The listing in question belonged to Andreassi, who knows that it’s better to face these kinds of things with a sense of poise and rationality. When Arias mentioned the showing over drinks with the rest of the gang, Andreassi smiled and kept his mouth shut.
Later, he sat Arias down, bought him a beer and instructed him to never show one of his listings — or jump into a client’s pool — again.
Andreassi reprimanding Arias for “accidentally” going behind his back may have been dramatized, but the episode mirrored some of the firm’s off-screen controversies.
A fresh start
Nest Seekers has been accused by competitors in both the Hamptons and South Florida of falsely claiming involvement or exclusivity on listings, though it has repeatedly denied wrongdoing.
The very genesis of “Selling the Hamptons” seems to be open to interpretation — or obfuscation. The series is in many ways a spiritual successor to “Million Dollar Beach House,” a six-episode series starring Andreassi, Fulfree and Zabakolas, among other Nest Seekers agents, that debuted on Netflix in 2020 to mixed-at-best reviews.
New York magazine described it as “the bleakest show on TV.” Variety called it “flat.” Glamour reported what viewers perceived as “racist vibes” and “microaggressions” against Black cast member Noel Roberts.
The series did not return for a second season. Reached for comment by TRD in November, Shapiro denied that it had been canceled, but deferred further comment to its production company, Diga Studios, which did not respond to inquiries.
Fulfree told TRD that “Selling the Hamptons” would be a fresh start.
“It is a completely different show than the first one, how it’s formatted,” he said last year. “We were all in the infancy of our careers, the first year being in real estate. Now it’s more serious, we take things differently.”
The market, too, had changed since 2019, Fulfree pointed out. He and his co-stars no longer “had to beg for a listing and hope a deal would get done.”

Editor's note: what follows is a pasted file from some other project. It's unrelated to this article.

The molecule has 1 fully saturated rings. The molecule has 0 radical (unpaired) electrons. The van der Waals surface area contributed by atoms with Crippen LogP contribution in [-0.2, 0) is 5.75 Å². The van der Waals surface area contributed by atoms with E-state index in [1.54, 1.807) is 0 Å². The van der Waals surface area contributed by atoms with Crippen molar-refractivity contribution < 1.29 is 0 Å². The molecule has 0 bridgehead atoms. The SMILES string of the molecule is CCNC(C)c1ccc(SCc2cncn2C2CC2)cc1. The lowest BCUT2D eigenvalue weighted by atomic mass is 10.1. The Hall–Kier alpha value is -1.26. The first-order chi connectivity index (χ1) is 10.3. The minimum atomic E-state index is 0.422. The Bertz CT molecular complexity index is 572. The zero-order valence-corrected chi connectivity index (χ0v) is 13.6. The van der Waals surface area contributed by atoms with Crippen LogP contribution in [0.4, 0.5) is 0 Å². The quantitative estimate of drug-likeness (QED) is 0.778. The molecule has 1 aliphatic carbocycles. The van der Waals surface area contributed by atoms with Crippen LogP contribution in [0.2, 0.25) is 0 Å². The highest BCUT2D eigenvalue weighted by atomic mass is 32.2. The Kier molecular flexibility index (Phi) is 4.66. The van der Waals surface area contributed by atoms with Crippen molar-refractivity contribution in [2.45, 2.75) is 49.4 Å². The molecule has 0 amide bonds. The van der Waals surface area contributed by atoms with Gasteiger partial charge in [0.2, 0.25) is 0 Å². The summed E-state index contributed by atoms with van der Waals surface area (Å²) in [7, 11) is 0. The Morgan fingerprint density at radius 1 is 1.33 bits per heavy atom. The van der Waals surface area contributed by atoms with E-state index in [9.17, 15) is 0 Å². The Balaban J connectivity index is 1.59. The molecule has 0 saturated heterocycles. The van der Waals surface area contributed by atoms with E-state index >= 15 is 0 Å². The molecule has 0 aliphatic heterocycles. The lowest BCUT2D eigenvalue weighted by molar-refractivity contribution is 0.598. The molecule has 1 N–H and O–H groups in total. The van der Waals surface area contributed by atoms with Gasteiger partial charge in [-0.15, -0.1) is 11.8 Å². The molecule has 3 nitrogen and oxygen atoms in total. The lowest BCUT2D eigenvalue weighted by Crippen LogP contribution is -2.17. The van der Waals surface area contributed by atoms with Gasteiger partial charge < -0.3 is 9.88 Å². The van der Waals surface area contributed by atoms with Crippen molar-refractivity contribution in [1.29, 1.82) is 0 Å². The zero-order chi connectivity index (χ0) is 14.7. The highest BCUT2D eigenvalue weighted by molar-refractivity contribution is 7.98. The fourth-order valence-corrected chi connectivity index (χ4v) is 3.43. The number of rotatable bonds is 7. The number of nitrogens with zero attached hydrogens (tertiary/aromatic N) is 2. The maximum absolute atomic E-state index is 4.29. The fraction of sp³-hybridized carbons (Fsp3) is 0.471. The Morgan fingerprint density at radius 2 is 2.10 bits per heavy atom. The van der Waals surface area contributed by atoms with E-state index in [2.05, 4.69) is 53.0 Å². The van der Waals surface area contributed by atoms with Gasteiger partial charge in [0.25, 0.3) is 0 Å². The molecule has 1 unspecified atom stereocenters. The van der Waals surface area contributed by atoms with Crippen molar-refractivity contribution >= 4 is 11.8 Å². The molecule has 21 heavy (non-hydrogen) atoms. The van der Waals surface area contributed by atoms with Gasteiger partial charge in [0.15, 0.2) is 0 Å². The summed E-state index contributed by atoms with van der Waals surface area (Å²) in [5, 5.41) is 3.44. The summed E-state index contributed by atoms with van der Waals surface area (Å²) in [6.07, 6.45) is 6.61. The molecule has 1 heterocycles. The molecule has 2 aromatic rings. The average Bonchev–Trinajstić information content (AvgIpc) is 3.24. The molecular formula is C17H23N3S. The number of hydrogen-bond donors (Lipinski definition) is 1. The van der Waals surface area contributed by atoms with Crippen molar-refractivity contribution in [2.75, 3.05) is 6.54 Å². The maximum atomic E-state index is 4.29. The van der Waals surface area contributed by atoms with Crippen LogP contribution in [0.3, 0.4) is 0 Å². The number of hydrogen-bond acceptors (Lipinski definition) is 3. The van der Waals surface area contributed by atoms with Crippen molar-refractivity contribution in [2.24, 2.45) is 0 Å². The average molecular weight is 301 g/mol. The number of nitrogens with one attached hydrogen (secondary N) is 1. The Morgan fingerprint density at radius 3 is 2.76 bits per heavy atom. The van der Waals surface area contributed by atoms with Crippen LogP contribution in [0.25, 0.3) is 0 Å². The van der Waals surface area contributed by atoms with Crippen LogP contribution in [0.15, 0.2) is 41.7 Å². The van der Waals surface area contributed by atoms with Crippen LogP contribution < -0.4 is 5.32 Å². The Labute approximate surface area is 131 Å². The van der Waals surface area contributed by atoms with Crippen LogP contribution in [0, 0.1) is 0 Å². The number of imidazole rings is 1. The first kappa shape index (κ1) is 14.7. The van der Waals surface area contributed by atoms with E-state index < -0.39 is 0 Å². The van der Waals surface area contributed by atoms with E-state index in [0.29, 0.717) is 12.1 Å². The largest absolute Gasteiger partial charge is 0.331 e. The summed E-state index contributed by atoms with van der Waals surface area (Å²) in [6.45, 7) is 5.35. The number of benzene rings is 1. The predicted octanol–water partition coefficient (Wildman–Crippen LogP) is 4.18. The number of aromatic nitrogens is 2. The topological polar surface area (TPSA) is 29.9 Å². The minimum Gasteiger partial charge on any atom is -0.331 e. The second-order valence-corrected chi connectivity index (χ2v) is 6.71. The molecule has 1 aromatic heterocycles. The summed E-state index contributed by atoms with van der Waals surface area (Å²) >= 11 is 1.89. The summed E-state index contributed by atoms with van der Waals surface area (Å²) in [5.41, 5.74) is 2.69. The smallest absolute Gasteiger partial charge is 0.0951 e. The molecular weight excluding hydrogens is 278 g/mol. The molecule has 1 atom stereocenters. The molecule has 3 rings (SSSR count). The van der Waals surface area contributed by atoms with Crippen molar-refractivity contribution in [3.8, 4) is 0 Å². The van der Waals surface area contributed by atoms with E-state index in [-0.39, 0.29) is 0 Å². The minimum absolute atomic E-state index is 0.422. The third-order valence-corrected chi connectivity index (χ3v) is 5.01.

Reality TV meets reality
Maybe it’s the pressure of a hot market — or the manufactured urgency of reality television — but the fast-paced, cutthroat, “sell or die” mentality depicted on “Selling the Hamptons” could not be further from the experience that Corcoran’s Gary DePersia, a longtime Hamptons broker, describes when talking about his early career in the area.
When DePersia broke into East End real estate in 1995, he didn’t sell a single house in his first year on the job. “Don’t worry,” a mentor told him. “You’ll sell some houses.”
That’s a far cry from the message another developer on the series had for agents at an opening for a $21 million Southampton home: “If you can’t sell this house, you will all be replaced.”
Mala Sander, another Corcoran agent with over 20 years of experience, said the experienced brokers she worked with earlier in her career emphasized integrity over hustle, something to which she attributes much of her success.
The rise of social media, reality TV and personal branding in residential brokerage can tempt the fake-it-till-you-make-it approach, one that Sander doesn’t believe in.
“You can fog a mirror and get your real estate license,” she said. “But you gotta know what you’re doing.”
There is evidence that the agents on the show know what they’re doing. Andreassi’s page on Nest Seekers’ website says he’s sold 25 properties for between $1 million and $25 million since the start of 2020. Zabakolas has been in the industry for a decade since graduating from law school in 2012.
Sander has just 4,300 Instagram followers and no IMDB page, but she says her clients trust her to give it to them straight and deliver on her promises. And she trusts them to see through the forced urgency and what she called the “horribly overpriced” listings portrayed on the show.
For this reason, Sander and DePersia both emphasized the importance of proper mentoring — not from the people paying you to make a sale, but from other brokers who have been in your shoes.
“Align yourself with an experienced broker when you start,” says DePersia. “Otherwise, you may be floundering a little bit.”
Sander said there was more to a deal than just the dollar amount.
“I did $10,000 rentals just to have the experience of working with a client,” she said.
DePersia feels similarly. “Brokers should not be afraid to do rentals,” he says. “Renters become buyers, landlords become sellers, and you get referrals from both,” something that Fulfree pointed out to a client on “Selling the Hamptons” when a rental offer was the best he could do.
For both brokers, relationships and networking are at the center of a successful, long-term career in real estate.
Robust social media presences and lavish parties are great, but it doesn’t matter how many expensive sports cars are showcased outside an open house if nobody’s taking names at the door.